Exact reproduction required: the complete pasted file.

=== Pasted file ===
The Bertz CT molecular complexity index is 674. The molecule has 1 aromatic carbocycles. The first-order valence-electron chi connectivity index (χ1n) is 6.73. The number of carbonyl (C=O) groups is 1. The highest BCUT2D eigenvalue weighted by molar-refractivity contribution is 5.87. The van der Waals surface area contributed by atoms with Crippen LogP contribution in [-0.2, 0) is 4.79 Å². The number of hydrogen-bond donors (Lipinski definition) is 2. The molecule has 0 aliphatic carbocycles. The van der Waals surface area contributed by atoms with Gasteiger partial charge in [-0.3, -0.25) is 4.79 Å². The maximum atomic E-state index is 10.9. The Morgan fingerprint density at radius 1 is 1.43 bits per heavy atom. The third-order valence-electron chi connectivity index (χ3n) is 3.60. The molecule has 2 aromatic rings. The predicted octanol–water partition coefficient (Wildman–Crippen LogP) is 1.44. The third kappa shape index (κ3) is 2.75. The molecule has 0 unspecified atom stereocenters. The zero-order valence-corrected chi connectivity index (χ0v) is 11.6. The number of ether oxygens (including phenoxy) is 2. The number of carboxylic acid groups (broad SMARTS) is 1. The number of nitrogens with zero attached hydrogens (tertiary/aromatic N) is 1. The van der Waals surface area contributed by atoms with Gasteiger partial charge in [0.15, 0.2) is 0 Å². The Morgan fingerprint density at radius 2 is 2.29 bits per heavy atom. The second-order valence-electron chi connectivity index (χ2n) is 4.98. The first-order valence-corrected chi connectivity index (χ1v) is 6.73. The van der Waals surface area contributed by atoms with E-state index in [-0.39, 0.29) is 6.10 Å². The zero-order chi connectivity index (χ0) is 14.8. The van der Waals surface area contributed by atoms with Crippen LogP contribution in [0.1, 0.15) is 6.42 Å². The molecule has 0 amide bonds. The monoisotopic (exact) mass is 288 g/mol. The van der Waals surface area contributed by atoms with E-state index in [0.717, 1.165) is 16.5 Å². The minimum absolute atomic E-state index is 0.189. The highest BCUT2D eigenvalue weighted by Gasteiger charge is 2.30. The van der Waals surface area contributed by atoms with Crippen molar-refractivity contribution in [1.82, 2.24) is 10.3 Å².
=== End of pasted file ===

The Bertz CT molecular complexity index is 674. The molecule has 1 aromatic carbocycles. The first-order valence-electron chi connectivity index (χ1n) is 6.73. The number of carbonyl (C=O) groups is 1. The highest BCUT2D eigenvalue weighted by molar-refractivity contribution is 5.87. The van der Waals surface area contributed by atoms with Crippen LogP contribution in [-0.2, 0) is 4.79 Å². The number of hydrogen-bond donors (Lipinski definition) is 2. The molecule has 0 aliphatic carbocycles. The van der Waals surface area contributed by atoms with Gasteiger partial charge in [-0.3, -0.25) is 4.79 Å². The maximum atomic E-state index is 10.9. The Morgan fingerprint density at radius 1 is 1.43 bits per heavy atom. The third-order valence-electron chi connectivity index (χ3n) is 3.60. The molecule has 2 aromatic rings. The predicted octanol–water partition coefficient (Wildman–Crippen LogP) is 1.44. The third kappa shape index (κ3) is 2.75. The molecule has 0 unspecified atom stereocenters. The zero-order valence-corrected chi connectivity index (χ0v) is 11.6. The number of ether oxygens (including phenoxy) is 2. The number of carboxylic acid groups (broad SMARTS) is 1. The number of nitrogens with zero attached hydrogens (tertiary/aromatic N) is 1. The van der Waals surface area contributed by atoms with Gasteiger partial charge in [0.15, 0.2) is 0 Å². The Morgan fingerprint density at radius 2 is 2.29 bits per heavy atom. The second-order valence-electron chi connectivity index (χ2n) is 4.98. The first-order valence-corrected chi connectivity index (χ1v) is 6.73. The van der Waals surface area contributed by atoms with E-state index in [-0.39, 0.29) is 6.10 Å². The zero-order chi connectivity index (χ0) is 14.8. The van der Waals surface area contributed by atoms with Crippen LogP contribution in [0.1, 0.15) is 6.42 Å². The molecule has 0 amide bonds. The monoisotopic (exact) mass is 288 g/mol. The van der Waals surface area contributed by atoms with E-state index in [0.717, 1.165) is 16.5 Å². The minimum absolute atomic E-state index is 0.189. The highest BCUT2D eigenvalue weighted by Gasteiger charge is 2.30. The van der Waals surface area contributed by atoms with Crippen molar-refractivity contribution in [1.82, 2.24) is 10.3 Å².